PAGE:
• Nov 14th, 2013 @ 10:57am

    Re: Re: Re: Re: So let me get this straight...

    I think he would have been OK if he had only recorded his side of the conversation from the start using a second recorder located in the same room with him, far from the telephone.

  • Oct 4th, 2013 @ 12:25pm

    Re: Re: Who to manage this output

    > Subscription-based publishers argue that OA publishers are
    > merely check-cashing operations

    They would, wouldn't they now... Are you talking about the "expose" done by Science magazine (as seen on Slashdot)?

    As many people on Slashdot noticed, this study only answers the question "Are there open-access science journals which are substandard?" and not the real question which is "Are there proportionally more substandard open-access journals compared to traditional ones?". For example, it is well-known that some traditional journals have been mere fronts for special interests (e.g., pharmaceutical companies).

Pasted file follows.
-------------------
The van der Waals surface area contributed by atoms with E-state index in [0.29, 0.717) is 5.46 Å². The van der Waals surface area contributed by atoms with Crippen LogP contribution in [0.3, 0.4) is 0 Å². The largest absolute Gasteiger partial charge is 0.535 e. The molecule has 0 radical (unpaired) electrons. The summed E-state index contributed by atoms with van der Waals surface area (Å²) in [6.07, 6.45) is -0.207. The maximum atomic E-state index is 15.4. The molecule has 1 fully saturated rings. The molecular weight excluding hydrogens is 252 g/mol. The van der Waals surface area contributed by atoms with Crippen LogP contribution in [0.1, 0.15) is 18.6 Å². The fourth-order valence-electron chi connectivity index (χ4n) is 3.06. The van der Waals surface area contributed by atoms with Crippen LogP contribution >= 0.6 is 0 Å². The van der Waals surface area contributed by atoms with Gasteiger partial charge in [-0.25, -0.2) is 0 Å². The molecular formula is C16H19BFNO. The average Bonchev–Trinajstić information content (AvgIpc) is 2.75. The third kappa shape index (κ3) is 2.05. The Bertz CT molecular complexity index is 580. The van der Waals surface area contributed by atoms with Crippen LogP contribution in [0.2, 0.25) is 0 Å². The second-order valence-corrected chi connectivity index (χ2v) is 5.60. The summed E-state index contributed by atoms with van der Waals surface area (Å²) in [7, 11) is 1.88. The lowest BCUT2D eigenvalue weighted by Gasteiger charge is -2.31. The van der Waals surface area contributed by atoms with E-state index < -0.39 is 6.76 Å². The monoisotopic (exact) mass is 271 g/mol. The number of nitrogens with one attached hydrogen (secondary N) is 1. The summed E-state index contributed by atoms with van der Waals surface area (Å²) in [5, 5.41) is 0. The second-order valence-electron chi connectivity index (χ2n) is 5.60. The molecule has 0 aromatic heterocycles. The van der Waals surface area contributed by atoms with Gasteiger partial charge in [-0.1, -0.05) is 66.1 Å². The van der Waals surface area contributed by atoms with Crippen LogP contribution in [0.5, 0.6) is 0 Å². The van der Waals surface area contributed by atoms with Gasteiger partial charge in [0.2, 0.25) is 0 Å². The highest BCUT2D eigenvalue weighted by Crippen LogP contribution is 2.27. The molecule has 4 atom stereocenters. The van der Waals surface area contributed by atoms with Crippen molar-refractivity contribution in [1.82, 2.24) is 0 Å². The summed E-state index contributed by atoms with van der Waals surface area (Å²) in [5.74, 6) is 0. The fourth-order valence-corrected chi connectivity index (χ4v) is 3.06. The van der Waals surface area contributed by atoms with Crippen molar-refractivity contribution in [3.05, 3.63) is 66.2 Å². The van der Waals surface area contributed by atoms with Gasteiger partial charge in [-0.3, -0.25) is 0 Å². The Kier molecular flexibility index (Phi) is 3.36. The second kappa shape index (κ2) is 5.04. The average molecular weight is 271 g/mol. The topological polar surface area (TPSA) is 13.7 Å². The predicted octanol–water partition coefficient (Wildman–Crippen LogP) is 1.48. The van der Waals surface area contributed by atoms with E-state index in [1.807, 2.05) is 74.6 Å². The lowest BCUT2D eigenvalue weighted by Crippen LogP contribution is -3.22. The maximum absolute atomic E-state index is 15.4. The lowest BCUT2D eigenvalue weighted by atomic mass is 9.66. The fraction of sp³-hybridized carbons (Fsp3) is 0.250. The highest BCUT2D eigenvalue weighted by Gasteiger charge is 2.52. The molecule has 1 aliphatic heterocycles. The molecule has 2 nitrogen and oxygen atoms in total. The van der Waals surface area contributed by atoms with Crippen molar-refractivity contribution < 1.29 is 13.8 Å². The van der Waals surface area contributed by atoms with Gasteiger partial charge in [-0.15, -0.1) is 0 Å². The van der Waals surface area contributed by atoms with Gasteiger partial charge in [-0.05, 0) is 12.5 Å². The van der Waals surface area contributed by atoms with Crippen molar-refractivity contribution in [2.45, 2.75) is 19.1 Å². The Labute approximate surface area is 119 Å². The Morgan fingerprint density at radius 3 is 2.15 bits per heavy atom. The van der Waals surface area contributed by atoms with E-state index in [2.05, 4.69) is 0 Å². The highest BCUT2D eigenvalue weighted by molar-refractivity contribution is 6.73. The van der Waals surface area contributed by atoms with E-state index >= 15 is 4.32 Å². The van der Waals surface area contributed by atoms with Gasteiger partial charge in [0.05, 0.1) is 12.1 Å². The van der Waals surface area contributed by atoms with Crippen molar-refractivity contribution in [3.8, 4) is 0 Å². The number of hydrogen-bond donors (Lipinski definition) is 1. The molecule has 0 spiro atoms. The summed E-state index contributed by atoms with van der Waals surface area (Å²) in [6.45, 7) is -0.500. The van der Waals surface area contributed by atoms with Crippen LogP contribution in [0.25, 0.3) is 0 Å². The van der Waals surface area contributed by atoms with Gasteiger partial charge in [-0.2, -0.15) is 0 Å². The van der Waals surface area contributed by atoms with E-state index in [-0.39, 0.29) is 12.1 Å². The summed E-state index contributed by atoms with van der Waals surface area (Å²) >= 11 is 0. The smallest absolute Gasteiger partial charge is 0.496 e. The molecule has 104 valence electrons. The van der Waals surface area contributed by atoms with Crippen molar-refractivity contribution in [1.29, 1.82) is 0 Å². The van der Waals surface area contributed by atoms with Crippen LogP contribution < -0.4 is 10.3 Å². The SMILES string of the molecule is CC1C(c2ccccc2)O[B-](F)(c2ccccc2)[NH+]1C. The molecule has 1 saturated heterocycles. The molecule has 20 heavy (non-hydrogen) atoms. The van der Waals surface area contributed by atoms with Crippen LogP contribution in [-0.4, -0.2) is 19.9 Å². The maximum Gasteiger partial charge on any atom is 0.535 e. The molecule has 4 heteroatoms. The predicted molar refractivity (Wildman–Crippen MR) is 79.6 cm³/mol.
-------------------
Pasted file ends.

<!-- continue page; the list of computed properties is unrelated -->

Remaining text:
Your idea about copying reputation models from the Web is quite interesting, I have to admit I thought about that also.

  • Sep 20th, 2013 @ 8:52am

    Re: Re: Re: Re:

    Does it have a good ending? Are the police limited to slapping him only with little tiny fish, until he gets a "big fish" court ruling to knock them into the water?

    (Oh, God, the copyright inquisition is gonna get me! Or maybe not, considering I expect it...)

  • Sep 20th, 2013 @ 2:32am

    NSA exposures may actually require compilation

    If a corporation is distributing GPL-licensed software like Linux, and it has become well-known that there is a significant chance that the NSA has corrupted Linux binaries, then in order to avoid legal liability the corporation might have to compile from source --- since the NSA backdoors wouldn't be GPL-licensed (presumably, and even if so, the corporation would be unable to distribute the sources to those backdoors).

    The companies actually contacted by the NSA would almost certainly be immune, however (if they were American).

  • Sep 12th, 2013 @ 12:10pm

    Re: OK, someone help me out here...

    If I remember correctly, before (3) happens, you get hauled into some kind of "court" (but maybe more like a review board), and they have to decide to disconnect you. The guy who was found responsible for his wife's infringements was also fined 150 euros if I remember correctly.

More comments from RonKaminsky >>